[FFmpeg-devel] [RFC] lavu PTS printing utils
stefasab at gmail.com
Fri Jan 27 23:28:19 CET 2012
On date Friday 2012-01-27 22:14:35 +0100, Alexander Strasser encoded:
> Hi Stefano,
> Stefano Sabatini wrote:
> > Updated patch with sample ffmpeg patch, comments:
> > * av_ts2str(), av_ts2time2str() are retained for their usefulness,
> > although they should never be used in C++, we assume that C++
> > programmers using FFmpeg code have a clue regarding C/C++
> > incompatibilites, and they can still use the long av_ts_make*
> > functions
> As they are macros and are for convenience only (functionality is still
> available for C++ programmers), I am OK with that.
> > * double precision is reduced to 6 digits, which looks enough for A/V
> > applications, could not be enough for scientific computing but again
> > given the application domain I don't think this is a much serious
> > issue
> > * "ts" is favored over "timestamp" for brevity/convenience reasons
> > * "ts2str" naming is kept in the macro for brevity/convenience reasons
> Fine if you prefer it this way.
> > +static inline char *av_ts_make_string(char *buf, int64_t ts)
> > +static inline char *av_ts_make_time_string(char *buf, int64_t ts, AVRational *tb)
> Here and before I would prefer ts as the first argument, it is also consistent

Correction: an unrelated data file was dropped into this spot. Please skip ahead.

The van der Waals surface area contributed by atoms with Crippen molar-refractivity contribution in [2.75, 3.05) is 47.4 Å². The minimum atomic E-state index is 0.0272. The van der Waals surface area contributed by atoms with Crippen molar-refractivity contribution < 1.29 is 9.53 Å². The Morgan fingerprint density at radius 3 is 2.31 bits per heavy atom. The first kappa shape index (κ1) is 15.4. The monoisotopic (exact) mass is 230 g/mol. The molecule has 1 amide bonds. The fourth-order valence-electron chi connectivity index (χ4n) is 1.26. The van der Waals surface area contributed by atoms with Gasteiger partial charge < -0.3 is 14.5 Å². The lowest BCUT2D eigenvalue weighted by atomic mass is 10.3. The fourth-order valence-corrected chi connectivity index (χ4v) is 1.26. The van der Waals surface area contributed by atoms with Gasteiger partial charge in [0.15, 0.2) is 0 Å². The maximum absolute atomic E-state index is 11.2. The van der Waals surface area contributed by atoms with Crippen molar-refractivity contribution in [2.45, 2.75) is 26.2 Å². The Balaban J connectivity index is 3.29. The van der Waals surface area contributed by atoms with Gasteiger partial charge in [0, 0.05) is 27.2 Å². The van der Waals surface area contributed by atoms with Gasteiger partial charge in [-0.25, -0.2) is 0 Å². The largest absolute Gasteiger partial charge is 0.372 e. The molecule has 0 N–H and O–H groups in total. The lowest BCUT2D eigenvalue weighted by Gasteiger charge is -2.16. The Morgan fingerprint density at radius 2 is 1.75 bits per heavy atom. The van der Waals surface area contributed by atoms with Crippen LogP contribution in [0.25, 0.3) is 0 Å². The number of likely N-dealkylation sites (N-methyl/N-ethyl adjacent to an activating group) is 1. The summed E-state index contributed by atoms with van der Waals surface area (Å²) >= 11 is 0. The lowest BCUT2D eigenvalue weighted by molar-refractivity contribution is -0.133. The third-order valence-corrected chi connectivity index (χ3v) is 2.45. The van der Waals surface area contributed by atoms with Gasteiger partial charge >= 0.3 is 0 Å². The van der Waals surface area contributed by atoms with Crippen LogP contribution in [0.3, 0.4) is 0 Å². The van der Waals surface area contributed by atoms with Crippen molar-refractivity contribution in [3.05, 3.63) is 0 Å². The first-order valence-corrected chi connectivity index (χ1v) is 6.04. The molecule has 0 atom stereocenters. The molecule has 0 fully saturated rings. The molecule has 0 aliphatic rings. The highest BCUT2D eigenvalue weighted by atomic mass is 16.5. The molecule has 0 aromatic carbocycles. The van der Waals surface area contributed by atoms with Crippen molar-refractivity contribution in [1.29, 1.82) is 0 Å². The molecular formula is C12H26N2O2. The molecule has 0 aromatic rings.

> with the naming which is av_ts_*. Like it is saying these functions are acting on
> a timestamp (I know they can't and don't need to modify it as they only get a copy).
> IMHO following that convention makes the order more easy to remember. I would be
> glad to hear your opinion.
Procedural C style convenctions usually demand this order of arguments:
so in this case that would be:
av_ts_make_string(char *buf, int64_t ts)
which is interpreted as:
buf <= ts
i.e. like an assignment.
In case of:
static inline char *av_ts_make_time_string(char *buf, int64_t ts, AVRational *tb);
here the timestamp can't be represented by a single entity (indeed it
needs a tb in order to be interpreted), so I think that preferring:
static inline char *av_ts_make_time_string(int64_t ts, AVRational *tb, char *buf)
would be mostly confusing.
Note that here "_ts_" is used like a namespace rather than for
indicating the "object" of the "operator" denoted by the function, in
case you're adopting an object-oriented programming style, for which:
int av_bike_set_shed_color(AVBike *bike, char *color_str);
would have made much sense.
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